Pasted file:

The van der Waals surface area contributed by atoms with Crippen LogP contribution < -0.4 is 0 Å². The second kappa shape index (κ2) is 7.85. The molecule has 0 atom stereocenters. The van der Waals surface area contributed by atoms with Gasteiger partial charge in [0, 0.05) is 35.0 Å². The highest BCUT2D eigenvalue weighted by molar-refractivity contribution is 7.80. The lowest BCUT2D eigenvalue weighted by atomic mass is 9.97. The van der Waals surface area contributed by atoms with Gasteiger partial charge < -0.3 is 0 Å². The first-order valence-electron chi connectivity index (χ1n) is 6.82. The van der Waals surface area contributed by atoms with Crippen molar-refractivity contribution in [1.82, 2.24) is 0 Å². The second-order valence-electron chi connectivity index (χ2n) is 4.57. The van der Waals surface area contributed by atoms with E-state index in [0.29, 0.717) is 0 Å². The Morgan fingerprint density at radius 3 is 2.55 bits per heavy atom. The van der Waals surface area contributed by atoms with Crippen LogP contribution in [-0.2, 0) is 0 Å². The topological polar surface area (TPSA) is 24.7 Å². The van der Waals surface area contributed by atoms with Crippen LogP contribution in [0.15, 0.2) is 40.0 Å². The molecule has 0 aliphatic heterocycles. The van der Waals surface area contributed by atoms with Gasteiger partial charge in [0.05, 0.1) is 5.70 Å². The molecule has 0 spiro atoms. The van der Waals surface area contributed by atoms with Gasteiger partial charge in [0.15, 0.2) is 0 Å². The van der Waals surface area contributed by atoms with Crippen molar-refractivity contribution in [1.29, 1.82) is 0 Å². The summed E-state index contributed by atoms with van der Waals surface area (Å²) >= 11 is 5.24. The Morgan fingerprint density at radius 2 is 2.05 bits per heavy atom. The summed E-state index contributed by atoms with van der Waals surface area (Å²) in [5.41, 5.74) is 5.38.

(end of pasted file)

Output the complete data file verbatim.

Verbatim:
The van der Waals surface area contributed by atoms with Crippen LogP contribution < -0.4 is 0 Å². The second kappa shape index (κ2) is 7.85. The molecule has 0 atom stereocenters. The van der Waals surface area contributed by atoms with Gasteiger partial charge in [0, 0.05) is 35.0 Å². The highest BCUT2D eigenvalue weighted by molar-refractivity contribution is 7.80. The lowest BCUT2D eigenvalue weighted by atomic mass is 9.97. The van der Waals surface area contributed by atoms with Gasteiger partial charge < -0.3 is 0 Å². The first-order valence-electron chi connectivity index (χ1n) is 6.82. The van der Waals surface area contributed by atoms with Crippen molar-refractivity contribution in [1.82, 2.24) is 0 Å². The second-order valence-electron chi connectivity index (χ2n) is 4.57. The van der Waals surface area contributed by atoms with E-state index in [0.29, 0.717) is 0 Å². The Morgan fingerprint density at radius 3 is 2.55 bits per heavy atom. The van der Waals surface area contributed by atoms with Crippen LogP contribution in [-0.2, 0) is 0 Å². The topological polar surface area (TPSA) is 24.7 Å². The van der Waals surface area contributed by atoms with Crippen LogP contribution in [0.15, 0.2) is 40.0 Å². The molecule has 0 aliphatic heterocycles. The van der Waals surface area contributed by atoms with Gasteiger partial charge in [0.05, 0.1) is 5.70 Å². The molecule has 0 spiro atoms. The van der Waals surface area contributed by atoms with Gasteiger partial charge in [0.15, 0.2) is 0 Å². The van der Waals surface area contributed by atoms with Crippen molar-refractivity contribution in [1.29, 1.82) is 0 Å². The summed E-state index contributed by atoms with van der Waals surface area (Å²) >= 11 is 5.24. The Morgan fingerprint density at radius 2 is 2.05 bits per heavy atom. The summed E-state index contributed by atoms with van der Waals surface area (Å²) in [5.41, 5.74) is 5.38.